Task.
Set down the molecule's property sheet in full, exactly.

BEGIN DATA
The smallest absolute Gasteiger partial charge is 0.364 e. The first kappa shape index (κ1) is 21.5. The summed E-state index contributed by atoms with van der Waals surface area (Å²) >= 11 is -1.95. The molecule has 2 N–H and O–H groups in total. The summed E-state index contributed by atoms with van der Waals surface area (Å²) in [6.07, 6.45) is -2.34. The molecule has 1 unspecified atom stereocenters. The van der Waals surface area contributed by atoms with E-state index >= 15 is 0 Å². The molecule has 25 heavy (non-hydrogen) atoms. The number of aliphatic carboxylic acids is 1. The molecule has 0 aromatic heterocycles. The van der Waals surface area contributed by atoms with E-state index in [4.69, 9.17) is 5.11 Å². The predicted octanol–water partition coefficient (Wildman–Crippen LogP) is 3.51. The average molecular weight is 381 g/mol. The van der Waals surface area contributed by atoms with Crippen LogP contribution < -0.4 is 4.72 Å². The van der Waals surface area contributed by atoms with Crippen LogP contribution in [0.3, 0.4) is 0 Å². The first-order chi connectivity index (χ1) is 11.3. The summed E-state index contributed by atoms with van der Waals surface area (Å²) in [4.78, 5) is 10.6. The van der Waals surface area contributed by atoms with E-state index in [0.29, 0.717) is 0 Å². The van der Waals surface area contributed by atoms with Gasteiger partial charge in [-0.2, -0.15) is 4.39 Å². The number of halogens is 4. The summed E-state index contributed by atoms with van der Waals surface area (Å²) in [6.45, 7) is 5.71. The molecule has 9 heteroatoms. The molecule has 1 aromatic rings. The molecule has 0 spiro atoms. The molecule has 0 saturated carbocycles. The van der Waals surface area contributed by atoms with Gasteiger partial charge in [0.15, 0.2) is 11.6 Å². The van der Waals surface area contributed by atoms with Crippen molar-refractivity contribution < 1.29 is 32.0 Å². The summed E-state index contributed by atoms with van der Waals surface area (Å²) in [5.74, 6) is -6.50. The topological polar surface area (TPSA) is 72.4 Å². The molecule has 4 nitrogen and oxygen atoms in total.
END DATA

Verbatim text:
The smallest absolute Gasteiger partial charge is 0.364 e. The first kappa shape index (κ1) is 21.5. The summed E-state index contributed by atoms with van der Waals surface area (Å²) >= 11 is -1.95. The molecule has 2 N–H and O–H groups in total. The summed E-state index contributed by atoms with van der Waals surface area (Å²) in [6.07, 6.45) is -2.34. The molecule has 1 unspecified atom stereocenters. The van der Waals surface area contributed by atoms with E-state index >= 15 is 0 Å². The molecule has 25 heavy (non-hydrogen) atoms. The number of aliphatic carboxylic acids is 1. The molecule has 0 aromatic heterocycles. The van der Waals surface area contributed by atoms with E-state index in [4.69, 9.17) is 5.11 Å². The predicted octanol–water partition coefficient (Wildman–Crippen LogP) is 3.51. The average molecular weight is 381 g/mol. The van der Waals surface area contributed by atoms with Crippen LogP contribution < -0.4 is 4.72 Å². The van der Waals surface area contributed by atoms with Crippen LogP contribution in [0.3, 0.4) is 0 Å². The first-order chi connectivity index (χ1) is 11.3. The summed E-state index contributed by atoms with van der Waals surface area (Å²) in [4.78, 5) is 10.6. The van der Waals surface area contributed by atoms with E-state index in [0.29, 0.717) is 0 Å². The van der Waals surface area contributed by atoms with Gasteiger partial charge in [-0.2, -0.15) is 4.39 Å². The number of halogens is 4. The summed E-state index contributed by atoms with van der Waals surface area (Å²) in [6.45, 7) is 5.71. The molecule has 9 heteroatoms. The molecule has 1 aromatic rings. The molecule has 0 spiro atoms. The molecule has 0 saturated carbocycles. The van der Waals surface area contributed by atoms with Gasteiger partial charge in [0.15, 0.2) is 11.6 Å². The van der Waals surface area contributed by atoms with Crippen molar-refractivity contribution < 1.29 is 32.0 Å². The summed E-state index contributed by atoms with van der Waals surface area (Å²) in [5.74, 6) is -6.50. The topological polar surface area (TPSA) is 72.4 Å². The molecule has 4 nitrogen and oxygen atoms in total.